Who Gets the Cat? Splitting Up Belongings and Assets When You Get Divorced

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When you get divorced, there are a lot of things to take care of. One of the most important decisions is dividing your assets and belongings. For some people, this can be a difficult process. You may feel like you don’t know how to decide who gets the cat or what to do about the family heirlooms. Here are some tips for dividing your belongings when you get divorced.

Splitting Up Your Shared Belongings

Division of shared belongings in divorce proceedings can be difficult, especially if you and your spouse don’t share the same perception of what is fair. One of the most important things to do when dividing assets is to get an accurate list of all the belongings that are being split up. This includes everything from jewelry, furniture, cars, and family heirlooms. If you’re feeling unsure about what to do with certain items, it may be best to consult a lawyer or ask for help from a friend or family member who has gone through a divorce before.

When deciding who gets certain items, it may help to have a conversation about why each person wants them. This could be difficult if there are children involved so one person may want something for sentimental reasons while the other needs it for practical purposes. Asking your kids about their preferences is another way to decide who should get certain belongings. You can also playfully let them decide by giving them some choices between different items before asking their opinion on which they would prefer.

Deciding how certain objects are split up will depend on whether they are marital property or solely owned by one spouse. Items that were purchased during or after the marriage are considered marital property and should be split evenly; items purchased prior to marriage are considered solely owned by the spouse who purchased them and should go with the person who bought them.

What to Do With the Cat

For some people, a pet is one of their children. It’s a living, breathing creature that they love and would do almost anything for. In the eyes of the law, however, a pet is just property. And that means that a decision needs to be made about who gets to keep the cat when you divorce.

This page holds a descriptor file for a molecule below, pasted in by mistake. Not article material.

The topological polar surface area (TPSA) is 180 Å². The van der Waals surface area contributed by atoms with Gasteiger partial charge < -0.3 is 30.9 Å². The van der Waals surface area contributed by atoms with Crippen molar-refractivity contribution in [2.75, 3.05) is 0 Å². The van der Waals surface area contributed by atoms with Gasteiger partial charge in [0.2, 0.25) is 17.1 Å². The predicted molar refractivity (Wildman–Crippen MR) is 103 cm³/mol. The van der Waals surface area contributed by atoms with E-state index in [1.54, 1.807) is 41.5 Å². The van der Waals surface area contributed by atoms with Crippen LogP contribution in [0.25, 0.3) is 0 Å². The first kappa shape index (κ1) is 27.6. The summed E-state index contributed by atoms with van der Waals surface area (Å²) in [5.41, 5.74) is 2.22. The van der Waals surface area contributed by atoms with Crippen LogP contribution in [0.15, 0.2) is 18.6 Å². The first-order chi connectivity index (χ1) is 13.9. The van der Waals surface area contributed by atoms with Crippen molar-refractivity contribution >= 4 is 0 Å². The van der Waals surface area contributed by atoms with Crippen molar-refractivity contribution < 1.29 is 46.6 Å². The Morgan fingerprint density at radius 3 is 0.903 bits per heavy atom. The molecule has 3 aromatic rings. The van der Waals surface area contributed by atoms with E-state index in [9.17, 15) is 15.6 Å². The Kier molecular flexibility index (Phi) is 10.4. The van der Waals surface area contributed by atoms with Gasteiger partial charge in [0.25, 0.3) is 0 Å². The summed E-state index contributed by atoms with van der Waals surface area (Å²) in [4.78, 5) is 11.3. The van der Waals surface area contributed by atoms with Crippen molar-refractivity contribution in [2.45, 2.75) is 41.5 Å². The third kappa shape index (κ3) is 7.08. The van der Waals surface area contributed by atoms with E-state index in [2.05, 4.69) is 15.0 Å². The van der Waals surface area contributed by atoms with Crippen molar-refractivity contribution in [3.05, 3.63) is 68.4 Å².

Like other property, whether the pet belonged solely to one spouse prior to the marriage may clear things up. If it’s a family pet, however, the decision may be more difficult. You may need to have the court make a decision for you. You may also need to provide proof of ownership or care in order to retain ownership of your pet. This may be documents like registration paperwork or bank statements showing who paid for the bulk of the animal’s care (food, vet care, etc.).

This is why it’s so important to hire a divorce lawyer. Division of property is difficult enough when it’s an inanimate object that may hold sentimental value. When it’s a beloved pet, it’s so much harder. Your divorce lawyer can not only negotiate on your behalf to get your pet for you but can also help you find and provide the necessary documents to prove ownership.

Handling Your Family Heirlooms

It can be hard to know what to do when you get divorced. Should you split up the family heirlooms, or keep them in the family? In many cases, people will want to keep heirlooms in the family. They’ll either give them to their children or grandchildren in a will or maybe they’ll donate them to a museum or historic site in their name. Family heirlooms are often the easiest property to split up, as most people don’t try to take heirlooms from their spouses. 

Although it can be difficult to decide who gets what when dividing up the property after divorce, it is best for everyone involved if there are no hard feelings about the process of dividing personal belongings.

When you get divorced, there are a lot of things to think about, such as, who gets the cat? To maintain good relations with your spouse at this difficult time, it’s best to work together and compromise where you can. Determine what is most important for yourself and fight for those things while being willing to let go of others. Be open-minded when listening to advice from your lawyer so that he or she can help get you a better property settlement than doing it all by yourself.

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